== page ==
Hope that helps
     
  3. Renee750il

    Renee750il Felurian

    Joined:
    Dec 20, 2003
    Messages:
    94,266
    Likes Received:
    0
    Trophy Points:
    36
    Occupation:
    3, Bimmer, GSDX (m); Kharma, Fila Brasileiro (f);
    Location:
    Where the selas blooms
    Home Page:
    The cats won't get enough protein from dog food, and the cat food is too rich for the dog and will give it the fart-n-runs, lol! Dogs just love cat food!

    Saje's got the right idea, I think. Lock your older cat in the bathroom with her food dish until she's eaten it, put the kitten's food up high and the dog's food on the floor.

    Not a perfect solution, but better than nothing . . . Good luck!
     
  4. Doberluv

    Doberluv Active Member

    Joined:
    Dec 31, 2004
    Messages:
    22,034
    Likes Received:
    2
    Trophy Points:
    38
    Occupation:
    2 dogs
    Location:
    western Wa
    I have four dogs and I feed them in four seperate rooms. My smallest Chi, I feed in her crate. My Lab in the kitchen, my Dobe in the den and my boy Chi in the bathroom. Then I can go about my business and give them ample time to eat without being nervous or having one dog eat too much and get fat and the other not getting any. No fights....Plus, my Lab is on a special diet for her liver problems.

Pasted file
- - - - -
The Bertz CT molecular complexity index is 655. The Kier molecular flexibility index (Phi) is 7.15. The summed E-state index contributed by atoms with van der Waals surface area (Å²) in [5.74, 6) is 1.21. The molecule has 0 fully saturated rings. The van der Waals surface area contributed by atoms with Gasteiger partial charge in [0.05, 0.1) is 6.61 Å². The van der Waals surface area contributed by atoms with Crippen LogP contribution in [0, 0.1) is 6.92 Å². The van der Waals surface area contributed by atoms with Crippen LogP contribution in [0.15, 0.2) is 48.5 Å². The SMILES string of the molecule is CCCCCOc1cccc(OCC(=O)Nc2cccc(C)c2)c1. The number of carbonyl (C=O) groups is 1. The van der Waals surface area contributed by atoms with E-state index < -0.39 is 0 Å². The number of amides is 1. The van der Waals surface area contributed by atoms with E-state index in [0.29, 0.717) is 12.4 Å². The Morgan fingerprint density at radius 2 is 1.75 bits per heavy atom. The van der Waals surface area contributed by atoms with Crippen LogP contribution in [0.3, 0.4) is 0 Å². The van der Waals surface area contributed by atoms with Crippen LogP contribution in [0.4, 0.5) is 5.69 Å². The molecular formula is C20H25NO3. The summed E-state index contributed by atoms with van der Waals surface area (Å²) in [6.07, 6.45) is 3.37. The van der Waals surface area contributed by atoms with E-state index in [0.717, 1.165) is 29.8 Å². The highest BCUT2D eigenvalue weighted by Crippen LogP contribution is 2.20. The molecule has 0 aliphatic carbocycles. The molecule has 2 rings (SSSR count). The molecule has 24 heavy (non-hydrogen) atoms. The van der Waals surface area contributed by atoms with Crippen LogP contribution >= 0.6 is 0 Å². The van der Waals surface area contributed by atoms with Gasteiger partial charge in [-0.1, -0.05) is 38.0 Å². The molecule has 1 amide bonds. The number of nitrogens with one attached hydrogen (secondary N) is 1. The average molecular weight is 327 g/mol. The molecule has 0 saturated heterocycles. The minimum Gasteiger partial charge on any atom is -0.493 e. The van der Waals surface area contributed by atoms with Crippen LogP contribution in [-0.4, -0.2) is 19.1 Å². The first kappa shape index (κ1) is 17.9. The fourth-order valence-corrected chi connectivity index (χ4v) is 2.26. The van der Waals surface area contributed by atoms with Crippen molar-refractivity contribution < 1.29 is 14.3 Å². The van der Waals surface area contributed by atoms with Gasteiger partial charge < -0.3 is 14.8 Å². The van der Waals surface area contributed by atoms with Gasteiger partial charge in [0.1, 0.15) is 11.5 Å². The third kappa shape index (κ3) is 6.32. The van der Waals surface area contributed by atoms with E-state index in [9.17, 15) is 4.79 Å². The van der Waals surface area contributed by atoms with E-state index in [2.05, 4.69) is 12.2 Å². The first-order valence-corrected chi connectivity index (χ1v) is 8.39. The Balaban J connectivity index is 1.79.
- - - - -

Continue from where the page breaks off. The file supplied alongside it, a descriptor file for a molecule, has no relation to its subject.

5. Renee750il

    Renee750il Felurian

    Joined:
    Dec 20, 2003
    Messages:
    94,266
    Likes Received:
    0
    Trophy Points:
    36
    Occupation:
    3, Bimmer, GSDX (m); Kharma, Fila Brasileiro (f);
    Location:
    Where the selas blooms
    Home Page:
    Shiva has to eat in the laundry room, Bimmer in the bedroom and Kharma in the kitchen. Bimmer and Kharma don't have to be separated by closed doors, just space, because Bimmer likes to eat at a very leisurely pace and Kharma has figured out she might as well slow down too, since she's not about to even LOOK at the bedroom while he still has food in his dish.

    Shiva's in the laundry room with the door closed so that she can slow down instead of worrying about wolfing hers down so she can root Kharma out of her bowl and eat Kharma's food too.

    Shiva doesn't think it's a very good idea to bother Bimmer when he's eating either, lol!
     
  6. smkie

    smkie pointer/labrador/terrier Staff Member

    Joined:
    Dec 16, 2004
    Messages:
    55,144
    Likes Received:
    28
    Trophy Points:
    48
    Got the same problem..if mary can snitch a bit of Victor's she will gain three lbs from it. And Snitch is what she does, she will gobble up the cat's food too so the cats have to eat in the laundry room..she gets her little 1 cup in the kitchen and Vic eats his in what ever room I am working in so I can KEEP AN EYE on his bowl. Keeping Mary's weight down is very important because she has arthritis. When she was ten lbs heavier she had trouble getting up and down, and wasn't having much fun. The weight loss along with her medicine has put new life in her. With Victor horsing around she needs all the life she can get pain free.
     

Share This Page